• “But in a context where many women feel that their contributions are subject to questioning and criticism at a level well beyond that to which their male peers are exposed”

        Two questions:

        Is there any evidence that “their contributions are subject to questioning and criticism at a level well beyond that to which their male peers are exposed”?

        Is there any evidence that “many women feel that their contributions are subject to questioning and criticism at a level well beyond that to which their male peers are exposed”?

        Is there even any evidence that many feel that “many women feel that their contributions are subject to questioning and criticism at a level well beyond that to which their male peers are exposed”?

        These are not rhetorical questions; I’m genuinely curious and want to know.

        I remember one interview with a female astronomer who answered the obligatory gender question about whether she had experienced a glass ceiling etc with the statement that if anything being a woman had probably helped her. I don’t know how typical this is.

      • simonjbradshaw Says:

        This article, and the studies cited therein, make for sobering reading. It is not specifically about the Astro community, but in view of the other issues with behaviour towards women that have been reported I think it doubtful that Astro is less prone than STEM in general to bias in the ways reported here.

        http://www.fromthelabbench.com/from-the-lab-bench-science-blog/2016/3/8/being-woman

      • “But as she moved on with her scientific career, Walden did begin to notice that things were said about women that would not be said about men. When she moved to Memphis, to St. Jude Children Hospital to do her postdoc, she had some professional issues with her lab group leader, who happened to be a woman. When she tried to talk to colleagues about these issues, she was met with blanket statements along the lines of ‘that’s just what women bosses are like’.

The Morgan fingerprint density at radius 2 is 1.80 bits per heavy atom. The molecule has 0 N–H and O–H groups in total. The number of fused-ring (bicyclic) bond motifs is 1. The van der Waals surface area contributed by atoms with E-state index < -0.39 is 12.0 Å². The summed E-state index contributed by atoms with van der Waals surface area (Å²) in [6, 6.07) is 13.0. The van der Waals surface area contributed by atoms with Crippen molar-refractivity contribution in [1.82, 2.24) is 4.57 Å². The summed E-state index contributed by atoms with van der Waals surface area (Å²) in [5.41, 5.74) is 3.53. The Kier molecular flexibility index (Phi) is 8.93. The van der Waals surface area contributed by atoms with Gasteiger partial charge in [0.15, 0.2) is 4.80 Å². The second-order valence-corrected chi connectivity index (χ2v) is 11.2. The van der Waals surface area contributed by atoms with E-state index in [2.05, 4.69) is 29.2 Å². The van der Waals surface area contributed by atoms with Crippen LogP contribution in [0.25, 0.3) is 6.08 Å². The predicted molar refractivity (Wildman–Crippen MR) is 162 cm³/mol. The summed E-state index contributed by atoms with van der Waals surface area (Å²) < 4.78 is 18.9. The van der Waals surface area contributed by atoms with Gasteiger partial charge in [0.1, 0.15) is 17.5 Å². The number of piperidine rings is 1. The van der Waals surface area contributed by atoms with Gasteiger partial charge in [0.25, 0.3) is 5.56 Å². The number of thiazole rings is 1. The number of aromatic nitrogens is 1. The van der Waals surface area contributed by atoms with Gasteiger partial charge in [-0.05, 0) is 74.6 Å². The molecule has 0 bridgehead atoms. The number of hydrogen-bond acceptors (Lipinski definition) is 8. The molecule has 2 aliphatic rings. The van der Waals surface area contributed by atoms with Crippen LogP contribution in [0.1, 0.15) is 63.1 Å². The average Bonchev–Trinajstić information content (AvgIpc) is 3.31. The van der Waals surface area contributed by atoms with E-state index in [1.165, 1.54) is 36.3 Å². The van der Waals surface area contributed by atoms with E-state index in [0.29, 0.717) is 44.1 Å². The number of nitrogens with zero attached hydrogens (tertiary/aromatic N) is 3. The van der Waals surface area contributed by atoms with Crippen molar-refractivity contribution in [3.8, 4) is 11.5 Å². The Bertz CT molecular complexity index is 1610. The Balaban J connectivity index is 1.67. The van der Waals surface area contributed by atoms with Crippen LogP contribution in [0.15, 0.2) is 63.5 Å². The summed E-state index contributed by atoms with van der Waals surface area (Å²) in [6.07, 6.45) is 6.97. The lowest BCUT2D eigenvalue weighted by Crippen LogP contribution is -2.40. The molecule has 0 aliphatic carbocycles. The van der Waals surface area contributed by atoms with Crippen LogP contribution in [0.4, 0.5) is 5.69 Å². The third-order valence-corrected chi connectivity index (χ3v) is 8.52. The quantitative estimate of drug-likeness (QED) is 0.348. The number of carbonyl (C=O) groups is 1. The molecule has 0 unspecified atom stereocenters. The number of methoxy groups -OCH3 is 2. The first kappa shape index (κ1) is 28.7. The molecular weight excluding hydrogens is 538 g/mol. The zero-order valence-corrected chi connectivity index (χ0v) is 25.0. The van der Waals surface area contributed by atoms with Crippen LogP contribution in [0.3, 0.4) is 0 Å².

“I had not considered that the way she behaved was female or male behavior, it was just her behavior,” Walden said. “I was surprised by the ‘women bosses are bitches’ mentality that went on. I have a really hard time with this idea that men and women are fundamentally different.”

        And yet there is a pervasive stereotype, held by many men and women alike, that women are more emotional in the workplace.”

        I agree with essentially everything in this article, including the quote above. However, I have often observed that the same people who criticize sexism in the workplace and so on will then say “We need more women politicians/managers/bankers/venture capitalists/CEOs/scientists/astronauts” etc because women are more…” where the ellipsis is replaced by a dozen or so positive adjectives. One can’t have it both ways.

        The UK has had some female Prime Ministers. 😦 Of course, some radical feminists will say “they weren’t good because they behaved too masculine” or whatever.

        People are people. Judge people by what they do and say, not what group they belong to.

        When someone says “women would make better politicians/CEOs/whatever because they are less cutthroat/more networked/less competitive/more social” or whatever, the cry of “sexism” should be just as loud.